School Board Meeting, June 19
Before I get into demographics, I should mention the recent school board meeting. FORE did a nice roundup.
As expected, the board voted 5-2 to accept the football recommendation, meaning no football for now. Members Lane and Turnbull voted against the recommendation. As a consolation prize, the board voted to continue the football committee, so this will come up again. It appears reality has set in, with most people realizing that full or near-full outside funding is not a real possibility for the long term, so the district would be on the hook for a large part of the bill. We still have the problem of insufficient field space, with no room for football or any additional sports needed to address Title IX concerns.
The surprising discussion was about Title IX. I learned the district was currently involved in a Title IX lawsuit and that the main issue was less participation in girls' sports. Adding football would exacerbate the problem, increasing sports participation by perhaps 60 boys. Nonetheless, member Lane seemed to be advocating a course that would open up the district to more legal trouble. She said,
"While Title IX is gravely important, if it is fixed by either eliminating a sport that has 5 or 6 kids playing versus 60 according to what [the student representative] presented to us [...] that to me is the issue. [...] We can have all these discussions about Title IX but I think it's just a way of dodging the question."A "fix" that adds 54 boys is no fix at all, as we all learned at the meeting. Board members need to take issues of legality seriously, as they found out the hard way a couple of years ago.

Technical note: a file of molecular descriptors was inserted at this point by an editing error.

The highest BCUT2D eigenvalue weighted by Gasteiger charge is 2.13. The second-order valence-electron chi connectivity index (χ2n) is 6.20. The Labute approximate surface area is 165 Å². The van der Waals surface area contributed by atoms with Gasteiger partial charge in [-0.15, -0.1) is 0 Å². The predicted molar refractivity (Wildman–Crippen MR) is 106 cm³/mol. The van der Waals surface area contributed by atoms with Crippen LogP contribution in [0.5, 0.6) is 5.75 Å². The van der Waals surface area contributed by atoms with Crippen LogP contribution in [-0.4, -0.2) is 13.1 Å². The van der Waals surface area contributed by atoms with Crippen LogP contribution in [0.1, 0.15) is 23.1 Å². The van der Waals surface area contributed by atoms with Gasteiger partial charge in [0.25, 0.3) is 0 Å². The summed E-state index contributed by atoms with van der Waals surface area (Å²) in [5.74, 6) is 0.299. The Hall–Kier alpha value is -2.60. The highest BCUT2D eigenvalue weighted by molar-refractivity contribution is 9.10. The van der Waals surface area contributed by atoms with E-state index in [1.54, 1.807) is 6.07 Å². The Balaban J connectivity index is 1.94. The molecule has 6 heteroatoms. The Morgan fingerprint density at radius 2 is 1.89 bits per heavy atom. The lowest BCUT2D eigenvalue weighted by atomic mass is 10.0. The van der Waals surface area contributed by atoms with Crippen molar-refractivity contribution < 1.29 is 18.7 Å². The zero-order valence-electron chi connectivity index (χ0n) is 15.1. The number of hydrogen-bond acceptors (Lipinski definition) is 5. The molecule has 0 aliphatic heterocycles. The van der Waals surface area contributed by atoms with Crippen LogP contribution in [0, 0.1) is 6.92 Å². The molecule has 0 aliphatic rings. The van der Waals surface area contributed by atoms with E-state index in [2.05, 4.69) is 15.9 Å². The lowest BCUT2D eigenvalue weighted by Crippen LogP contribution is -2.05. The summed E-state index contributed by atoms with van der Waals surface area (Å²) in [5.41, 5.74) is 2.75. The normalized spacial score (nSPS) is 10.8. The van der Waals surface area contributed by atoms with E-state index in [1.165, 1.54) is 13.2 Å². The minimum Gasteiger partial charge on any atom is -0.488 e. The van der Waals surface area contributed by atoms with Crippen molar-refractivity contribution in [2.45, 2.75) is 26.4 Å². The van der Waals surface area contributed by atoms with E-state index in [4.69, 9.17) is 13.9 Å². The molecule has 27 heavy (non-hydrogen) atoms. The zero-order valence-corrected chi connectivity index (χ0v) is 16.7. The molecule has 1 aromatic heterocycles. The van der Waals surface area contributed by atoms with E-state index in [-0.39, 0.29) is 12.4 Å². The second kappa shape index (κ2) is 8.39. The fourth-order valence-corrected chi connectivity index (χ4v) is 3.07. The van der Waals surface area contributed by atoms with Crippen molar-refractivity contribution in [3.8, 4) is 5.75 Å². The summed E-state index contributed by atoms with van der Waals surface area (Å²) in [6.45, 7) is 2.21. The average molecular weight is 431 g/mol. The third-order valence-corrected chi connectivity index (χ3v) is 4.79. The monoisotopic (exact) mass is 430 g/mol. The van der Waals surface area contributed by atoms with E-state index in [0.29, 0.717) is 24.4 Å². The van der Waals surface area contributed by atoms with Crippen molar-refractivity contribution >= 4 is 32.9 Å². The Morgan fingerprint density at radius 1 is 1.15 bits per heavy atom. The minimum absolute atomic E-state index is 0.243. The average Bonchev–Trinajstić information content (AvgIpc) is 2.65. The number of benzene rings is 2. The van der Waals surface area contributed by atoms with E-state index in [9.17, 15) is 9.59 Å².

The superintendent reported on two meetings with parents about All Day Kindergarten. While there is strong support for the concept, there was broad agreement that the tuition was too high, especially because as proposed K won't go until 5:30pm. A strong contingent thought the district should not be charging at all.
I made the point that it wasn't right to take money from district taxpayers to fund a program that takes business away from local daycares offering K. The superintendent assured me the local daycare businesses are in favor of free district full day K, which apparently frees up their slots for preschoolers who pay more. I should also mention that at the previous meeting the wording of the All Day K motion was retroactively changed so as only to authorize the superintendent to "explore" full day K.
Member Lane offered her own analysis of the economics of full day K:
"... and if we're trying to align ourselves so we can offer full day Kindergarden at no cost then we have to look at the nuts and bolts of why we have to charge for it: because we have a much more expensive staff than other districts do."I haven't crunched the numbers, but it seems likely to me that if providing full day K costs more in Oyster River it's mostly due to our class sizes. I think our policy says up to 19 for K, but lately I don't think we've been exceeding 16. The state allows 25.
Mike McClurken thought my tuition-related demographics tables were so terrible that he was moved to make his own, which he kindly sent me. Dr. McClurken has done his usual incredibly detailed and thorough job, which I am honored to present here. If you haven't already, please check out Mike's website, including the latest edition of The ORCSD By The Numbers, which is essential reading for all those interested in our district's performance and finances. I want to thank to Mike McClurken for another great contribution to the district.
Here's the link to the Google spreadsheet, which actually works much better than the embedded spreadsheet here:
Again, I don't think the embedded spreadsheet above works very well, so if you're going to spend any time looking at the numbers you're probably better off clicking here and then exploring the tabs at the top.
I largely left alone what Mike sent me except for some mangling I had to perform to convert to Google. To point out what stood out me when I went through it, I'll include a few charts here in addition to all the ones Mike supplied. What follows here is my own opinion, and not necessarily Mike McClurken's or anyone else's.